November 21, 2017 7:53 pm

Availability of family doctors in N.S. goes under the Auditor General’s microscope

Following years of controversy over the availability of family doctors in Nova Scotia and mounting concerns about a shortage, Auditor General Michael Pickup will release a report on Nov. 22, 2017 covering family doctor resourcing.

Global News
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Following years of controversy over the availability of family doctors in Nova Scotia and mounting concerns about a shortage, Auditor General Michael Pickup will release a report Wednesday on family doctor resourcing.

His report comes amid warnings from Doctors Nova Scotia that the shortage of family doctors will only worsen as more doctors retire, and the list of people waiting for a family doctor grows.

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As of Nov. 1, there were 39,965 signed up on the provincial wait list. A number that has grown since it was launched just over one year ago. In that same time, 5,262 people were removed from the list because they were linked up with a primary care provider, according to the health authority.’

READ MORE: Nova Scotia still has highest rate of child poverty in Atlantic Canada

While Statistics Canada numbers, in the meantime, suggest that 91,800 people in Nova Scotia (over the age of 12) don’t have a regular health-care provider.

The latest physician resource plan says the province has to recruit 51.2 family physicians per year.

The health authority says in the last year it recruited 43 family doctors.

But the current demands are well above those numbers. The health authority has 71 postings for full-time family doctors across Nova Scotia and another 23 open postings for part-time and locum positions.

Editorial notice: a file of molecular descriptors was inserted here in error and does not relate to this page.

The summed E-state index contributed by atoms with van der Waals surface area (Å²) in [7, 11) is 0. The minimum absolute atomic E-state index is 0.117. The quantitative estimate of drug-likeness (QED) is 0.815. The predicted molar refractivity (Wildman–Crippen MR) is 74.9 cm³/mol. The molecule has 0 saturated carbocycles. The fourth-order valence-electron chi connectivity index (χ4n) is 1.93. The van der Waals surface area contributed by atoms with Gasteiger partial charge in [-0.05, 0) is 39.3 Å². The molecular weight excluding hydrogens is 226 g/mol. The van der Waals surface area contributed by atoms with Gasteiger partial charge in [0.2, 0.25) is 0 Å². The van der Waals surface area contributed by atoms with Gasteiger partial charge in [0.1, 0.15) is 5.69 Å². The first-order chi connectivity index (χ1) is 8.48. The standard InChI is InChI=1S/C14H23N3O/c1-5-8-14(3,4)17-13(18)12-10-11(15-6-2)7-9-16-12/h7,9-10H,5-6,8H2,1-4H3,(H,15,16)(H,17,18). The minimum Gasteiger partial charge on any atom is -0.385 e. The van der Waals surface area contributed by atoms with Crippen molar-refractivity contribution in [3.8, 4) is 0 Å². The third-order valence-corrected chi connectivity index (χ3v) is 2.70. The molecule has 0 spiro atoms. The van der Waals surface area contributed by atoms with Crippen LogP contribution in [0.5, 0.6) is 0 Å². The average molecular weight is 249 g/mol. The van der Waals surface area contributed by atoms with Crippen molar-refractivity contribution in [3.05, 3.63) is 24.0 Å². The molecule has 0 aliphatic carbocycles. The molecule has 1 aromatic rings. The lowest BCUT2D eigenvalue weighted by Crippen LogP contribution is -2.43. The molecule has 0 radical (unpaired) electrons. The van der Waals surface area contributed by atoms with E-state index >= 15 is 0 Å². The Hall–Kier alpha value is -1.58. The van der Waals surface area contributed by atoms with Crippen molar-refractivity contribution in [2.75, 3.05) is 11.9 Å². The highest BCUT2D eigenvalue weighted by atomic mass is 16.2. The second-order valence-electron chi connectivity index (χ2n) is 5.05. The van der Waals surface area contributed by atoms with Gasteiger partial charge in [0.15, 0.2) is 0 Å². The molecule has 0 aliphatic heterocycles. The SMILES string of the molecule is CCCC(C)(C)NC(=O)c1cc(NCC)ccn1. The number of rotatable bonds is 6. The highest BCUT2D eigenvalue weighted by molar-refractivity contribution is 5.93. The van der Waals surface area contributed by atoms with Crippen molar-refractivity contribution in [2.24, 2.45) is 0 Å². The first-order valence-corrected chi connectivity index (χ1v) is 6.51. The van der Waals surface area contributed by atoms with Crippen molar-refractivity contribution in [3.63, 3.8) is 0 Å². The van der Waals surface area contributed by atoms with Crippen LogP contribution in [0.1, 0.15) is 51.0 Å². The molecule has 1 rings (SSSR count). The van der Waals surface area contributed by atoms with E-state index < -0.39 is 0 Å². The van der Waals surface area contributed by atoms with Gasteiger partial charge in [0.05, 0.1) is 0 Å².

The auditor general’s website says his audit will “examine the province’s strategies and processes for managing family physician resources. We will also look at the communications of those plans and processes to Nova Scotians.”

WATCH: Family doctors decry ‘asinine’ pay bump for other physicians in Nova Scotia

Political science professor Katherine Fierlbeck told Global News that she hopes the report will bring clarity to the issue.

“It’s a perfect storm,” she said. “Nova Scotia itself is not going through anything that any other jurisdiction is not going through. The problem is that we have the same issues bigger, and deeper, and harder than most other jurisdictions.”

She said those problems include the distraction of the reorganizations of the health authorities and the health department and a lack of primary care and continuing care strategies.

Pickup’s audit will be released on Wednesday morning. He will also release reports on mental health services in the province and the management of home care support contracts.

© 2017 Global News, a division of Corus Entertainment Inc.

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